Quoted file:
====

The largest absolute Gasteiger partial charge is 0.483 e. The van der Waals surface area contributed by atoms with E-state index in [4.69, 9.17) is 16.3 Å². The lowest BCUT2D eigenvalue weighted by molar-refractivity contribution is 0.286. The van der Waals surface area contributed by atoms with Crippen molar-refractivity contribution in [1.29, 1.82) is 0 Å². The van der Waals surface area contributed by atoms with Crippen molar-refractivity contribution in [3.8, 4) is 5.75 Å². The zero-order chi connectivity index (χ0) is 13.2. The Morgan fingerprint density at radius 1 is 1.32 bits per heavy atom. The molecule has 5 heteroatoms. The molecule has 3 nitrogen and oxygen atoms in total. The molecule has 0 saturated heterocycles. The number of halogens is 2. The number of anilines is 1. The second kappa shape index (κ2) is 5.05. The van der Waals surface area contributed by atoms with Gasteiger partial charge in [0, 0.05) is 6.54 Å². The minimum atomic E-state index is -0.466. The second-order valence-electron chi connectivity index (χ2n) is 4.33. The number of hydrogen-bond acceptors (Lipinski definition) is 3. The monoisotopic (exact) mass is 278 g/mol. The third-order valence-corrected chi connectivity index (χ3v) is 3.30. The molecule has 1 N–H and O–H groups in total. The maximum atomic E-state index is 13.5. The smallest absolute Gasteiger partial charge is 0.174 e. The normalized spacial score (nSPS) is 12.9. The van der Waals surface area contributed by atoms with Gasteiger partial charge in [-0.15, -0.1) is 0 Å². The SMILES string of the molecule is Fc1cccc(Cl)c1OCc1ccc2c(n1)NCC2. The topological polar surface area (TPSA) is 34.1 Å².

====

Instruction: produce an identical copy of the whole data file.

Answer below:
The largest absolute Gasteiger partial charge is 0.483 e. The van der Waals surface area contributed by atoms with E-state index in [4.69, 9.17) is 16.3 Å². The lowest BCUT2D eigenvalue weighted by molar-refractivity contribution is 0.286. The van der Waals surface area contributed by atoms with Crippen molar-refractivity contribution in [1.29, 1.82) is 0 Å². The van der Waals surface area contributed by atoms with Crippen molar-refractivity contribution in [3.8, 4) is 5.75 Å². The zero-order chi connectivity index (χ0) is 13.2. The Morgan fingerprint density at radius 1 is 1.32 bits per heavy atom. The molecule has 5 heteroatoms. The molecule has 3 nitrogen and oxygen atoms in total. The molecule has 0 saturated heterocycles. The number of halogens is 2. The number of anilines is 1. The second kappa shape index (κ2) is 5.05. The van der Waals surface area contributed by atoms with Gasteiger partial charge in [0, 0.05) is 6.54 Å². The minimum atomic E-state index is -0.466. The second-order valence-electron chi connectivity index (χ2n) is 4.33. The number of hydrogen-bond acceptors (Lipinski definition) is 3. The monoisotopic (exact) mass is 278 g/mol. The third-order valence-corrected chi connectivity index (χ3v) is 3.30. The molecule has 1 N–H and O–H groups in total. The maximum atomic E-state index is 13.5. The smallest absolute Gasteiger partial charge is 0.174 e. The normalized spacial score (nSPS) is 12.9. The van der Waals surface area contributed by atoms with Gasteiger partial charge in [-0.15, -0.1) is 0 Å². The SMILES string of the molecule is Fc1cccc(Cl)c1OCc1ccc2c(n1)NCC2. The topological polar surface area (TPSA) is 34.1 Å².